You are quite right in your criticisms and suggestions of improvement as far as they go, but yet again there has been no reference to universal design and the hierarchy of impairments in any of your comments and your comment form, typically, includes an example of wheelchair users (only about 5% of disabled people, but definitely far higher up than dyslexics (22+% of school pupils alone at independent schools diagnosed with this according to the then Opposition education spokesperson, David Cameron). You also have a symbol of a wheelchair user breaking their chains. Needless to say no mention of neurodivergence at all.

I’ve sent you back a modified copy of your draft comments to at least take into account some of these things (80% dark grey type, font size 20, not 12, and background to the pictures also modified to grey. Still a bit too much white at the boundaries, really, I’m afraid). Oh, and in .rtf so that it can be opened by any wordprocessor.

Yours sincerely

Adrian Whyatt, British Standards Institution (BSI) Accessibility Working Group Member, inter alia

Dilyana Deneva

December 1, 2017, 11:19 am

Dear Mr. Whyatt,

Thank you for your comments and thank you for your email with the modified document.

In the position paper we have made explicit reference to universal design on page 4.

We have not made reference to hierarchy of impairment because the hierarchy of impairment whilst being dominant in much disability discourse is not widely understood therefore we would need to explain the phenomena in detail in order to challenge it as we would not want to inadvertently perpetuate it . within the context it would lengthen the article significantly without doing the issue justice.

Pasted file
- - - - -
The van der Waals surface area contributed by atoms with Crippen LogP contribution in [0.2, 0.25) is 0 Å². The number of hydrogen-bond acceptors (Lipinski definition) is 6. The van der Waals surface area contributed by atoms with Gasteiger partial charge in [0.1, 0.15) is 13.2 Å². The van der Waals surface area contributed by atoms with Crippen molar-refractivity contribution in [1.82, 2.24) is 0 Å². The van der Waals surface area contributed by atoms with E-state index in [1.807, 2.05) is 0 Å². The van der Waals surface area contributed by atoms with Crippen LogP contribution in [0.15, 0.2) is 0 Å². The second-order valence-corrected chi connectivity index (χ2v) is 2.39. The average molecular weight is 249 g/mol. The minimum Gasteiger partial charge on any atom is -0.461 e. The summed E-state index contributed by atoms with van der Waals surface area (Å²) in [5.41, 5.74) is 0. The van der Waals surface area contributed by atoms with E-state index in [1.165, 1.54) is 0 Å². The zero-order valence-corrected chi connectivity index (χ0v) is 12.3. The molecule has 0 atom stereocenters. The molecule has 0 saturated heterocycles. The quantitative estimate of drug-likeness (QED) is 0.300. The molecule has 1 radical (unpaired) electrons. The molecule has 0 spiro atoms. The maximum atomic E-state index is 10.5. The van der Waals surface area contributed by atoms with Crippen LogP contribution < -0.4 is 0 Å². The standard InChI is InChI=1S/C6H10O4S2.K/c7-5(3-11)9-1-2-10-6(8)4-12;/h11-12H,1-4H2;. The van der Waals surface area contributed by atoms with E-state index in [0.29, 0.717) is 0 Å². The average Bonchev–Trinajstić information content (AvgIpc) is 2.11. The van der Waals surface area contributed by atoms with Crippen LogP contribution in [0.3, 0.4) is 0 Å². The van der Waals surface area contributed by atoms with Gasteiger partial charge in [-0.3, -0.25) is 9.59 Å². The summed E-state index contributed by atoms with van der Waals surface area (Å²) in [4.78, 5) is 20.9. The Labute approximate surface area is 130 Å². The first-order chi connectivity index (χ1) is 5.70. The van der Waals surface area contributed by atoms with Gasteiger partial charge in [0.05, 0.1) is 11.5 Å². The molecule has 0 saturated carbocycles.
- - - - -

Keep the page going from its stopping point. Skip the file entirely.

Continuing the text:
We have avoided making explicit references to any impairment and have used the example of wheelchair users once to illustrate the need to consider discrimination by association as discrimination by association is not considered in the current complaint mechanism of the act.

In general over the last few years ENIL has done a lot of work and training particularly through our youth network to challenge the hierarchy of impairment.

Across the organisation we are doing more and more work to highlight that independent living is for all disabled people and all impairment groups, an example of this is we will be publishing a fact sheet on independent living and those experiencing mental health conditions in the next few weeks.

Our current director as well as having a physical impairment openly identifies as having dyslexia and being neurodiverse and publicly talks about how her impairments and societies reaction to them are equally disabling.

The wheelchair symbol you refer to is not the organisation logo (that is a blue and white circle). We do use a representation of a wheelchair user breaking through chains for our Freedom Drive and this is a representation of our history as an organisation however it is not the only imagery we use.

Where possible we produce documents in word format precisely so people can adapt the formatting to their specific needs.